McDowell Technical Community College

Allen’s Offerings


By Allen Buchanan

Mitchell County

Years ago, when I wanted something to do, I usually went into the woods. Where I grew up, only a yard and small creek separated me from the woods which I could see from every room in the house.

Like most kids, I was very curious and would try anything if I thought I could do it. Even if I was warned not to, I would sneak off to the woods anyway. The challenge made it more desirable. I never had any particular reason to go there. Sometimes I went just to go walking or to be alone and talk to myself. Once in a while, I would take a friend to talk with. The woods had so much to offer if only I had been aware of it.

There were many different kinds of trees to be found and I should have been able to tell them apart. But to me, a tree was just a tree. A tree was just an object growing tall from the ground for little boys to play on. Eventually, I came to know the difference between a pine tree and the others because it stayed green forever unless it was dead. Pine trees also had a sound all to themselves when the wind blew. Kind of a lonesome sound it made. As other trees shed their leaves, the pine tree’s “needles” would drop to the ground. If I wasn’t careful when walking on them, I would slip and fall. Their slipperiness also was to my advantage. For instance, if I found a really steep hill covered with pine needles, I was in for a treat. All I needed was a cardboard box. Then I would get into it at the top of the hill and down I would go. It was like sleigh riding in July without snow and the cold.

With help from my grandfather, I made all kinds of things from the trees in the woods. Things such as a bow and arrow, made from a hickory tree. Laurel or ivy was good for making a slingshot. My favorite thing he made me was a swing from a strong limb of a mimosa tree. Once I got started swinging, it seemed like I could swing forever.

Since I live in the mountains of Western North Carolina, I’m surrounded by trillions of trees and its second nature to like trees. I don’t remember when the mimosa tree was cut down nor the reason for it. Not far from where it stood, a maple tree grew tall and I loved that tree. I laid on the ground many times in the Summer and cooled in its shade. When Fall arrived, the maple displayed a beautiful array of orange, red and yellow colors. Lots of stories were shared with family and friends beneath its branches. While birds sang their songs, they cheerfully built their nests there to start a new family. Squirrels playfully jumped from limb to limb. After I got my driving licenses, I’d park my car in the yard below that maple to keep it cool. The tree offered a good place to wax or vacuum out my car.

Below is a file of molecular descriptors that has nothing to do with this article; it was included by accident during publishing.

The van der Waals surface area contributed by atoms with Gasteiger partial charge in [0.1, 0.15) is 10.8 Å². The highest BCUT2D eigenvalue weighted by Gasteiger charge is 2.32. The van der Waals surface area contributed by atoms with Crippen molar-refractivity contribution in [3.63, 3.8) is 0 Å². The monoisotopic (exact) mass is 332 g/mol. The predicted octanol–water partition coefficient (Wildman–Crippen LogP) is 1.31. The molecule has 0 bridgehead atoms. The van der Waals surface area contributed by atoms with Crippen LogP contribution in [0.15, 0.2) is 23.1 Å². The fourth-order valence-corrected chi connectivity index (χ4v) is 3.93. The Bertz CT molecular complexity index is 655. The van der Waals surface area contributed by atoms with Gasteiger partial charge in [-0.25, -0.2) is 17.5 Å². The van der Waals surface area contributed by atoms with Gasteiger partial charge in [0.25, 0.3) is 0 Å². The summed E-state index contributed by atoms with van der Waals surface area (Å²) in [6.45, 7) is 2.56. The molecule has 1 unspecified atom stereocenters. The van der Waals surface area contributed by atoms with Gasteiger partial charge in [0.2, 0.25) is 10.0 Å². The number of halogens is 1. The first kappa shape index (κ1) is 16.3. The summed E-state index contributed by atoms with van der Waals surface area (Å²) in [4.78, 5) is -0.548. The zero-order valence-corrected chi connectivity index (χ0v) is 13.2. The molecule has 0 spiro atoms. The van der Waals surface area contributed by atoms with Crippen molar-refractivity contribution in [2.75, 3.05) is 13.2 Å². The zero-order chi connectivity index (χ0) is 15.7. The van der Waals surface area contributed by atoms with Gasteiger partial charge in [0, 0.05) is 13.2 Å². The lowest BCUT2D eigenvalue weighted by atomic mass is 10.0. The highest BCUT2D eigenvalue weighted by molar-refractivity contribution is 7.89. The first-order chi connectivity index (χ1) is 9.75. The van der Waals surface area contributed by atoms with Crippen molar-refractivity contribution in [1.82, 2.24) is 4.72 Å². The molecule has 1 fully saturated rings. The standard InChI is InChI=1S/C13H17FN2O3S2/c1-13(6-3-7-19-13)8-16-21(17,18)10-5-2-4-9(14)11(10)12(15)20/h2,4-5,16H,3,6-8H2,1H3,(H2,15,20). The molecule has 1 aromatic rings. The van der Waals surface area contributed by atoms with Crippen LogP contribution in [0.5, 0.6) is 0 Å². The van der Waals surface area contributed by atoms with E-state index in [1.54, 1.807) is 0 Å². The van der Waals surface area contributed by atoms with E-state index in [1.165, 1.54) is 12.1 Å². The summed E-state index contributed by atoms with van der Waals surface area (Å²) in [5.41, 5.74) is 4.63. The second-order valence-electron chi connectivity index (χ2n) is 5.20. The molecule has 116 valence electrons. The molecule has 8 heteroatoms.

My grandmother had some neighbors living next door who shared the tree. One of their daughters often climbed to the top barefooted. She would sit on the limbs for hours and read while the tree swayed back and forth.  Her family moved away and my grandmother took residence in heaven.  Years passed and my parents moved next door. As they were remodeling dad’s home place and doing some landscaping, issues came up that required the maple to be cut down. I recall begging my parents not to do it. On the day, the bulldozer pushed it over and its roots let go, I literally sat next door in my yard and cried. I watched an old friend’s life come to an end.

Today I am faced with a similar situation. The tallest tree in my front yard has got to go.  Standing tall at over 50’ high, much of it is rotting away. With all the crazy weather, our country has seen in the past months, safety is a major issue. Our house is paid for and our vehicles sit within 15’ of the tree trunk. Once again, a favorite tree has got to go.

Though these trees have had sentimental value, they don’t have a soul. I get over their loss in a week or two. But if it was you, a dear friend of mine or a stranger I just met and you were facing death, I would be majorly concerned. Why? Because you have a soul. You are not simply going to rot away never to be heard of again. You and I have a choice.  I believe I will be held accountable for whether or not I share Jesus Christ with you. Then you are responsible for what you choose to do with that information. Choose wisely!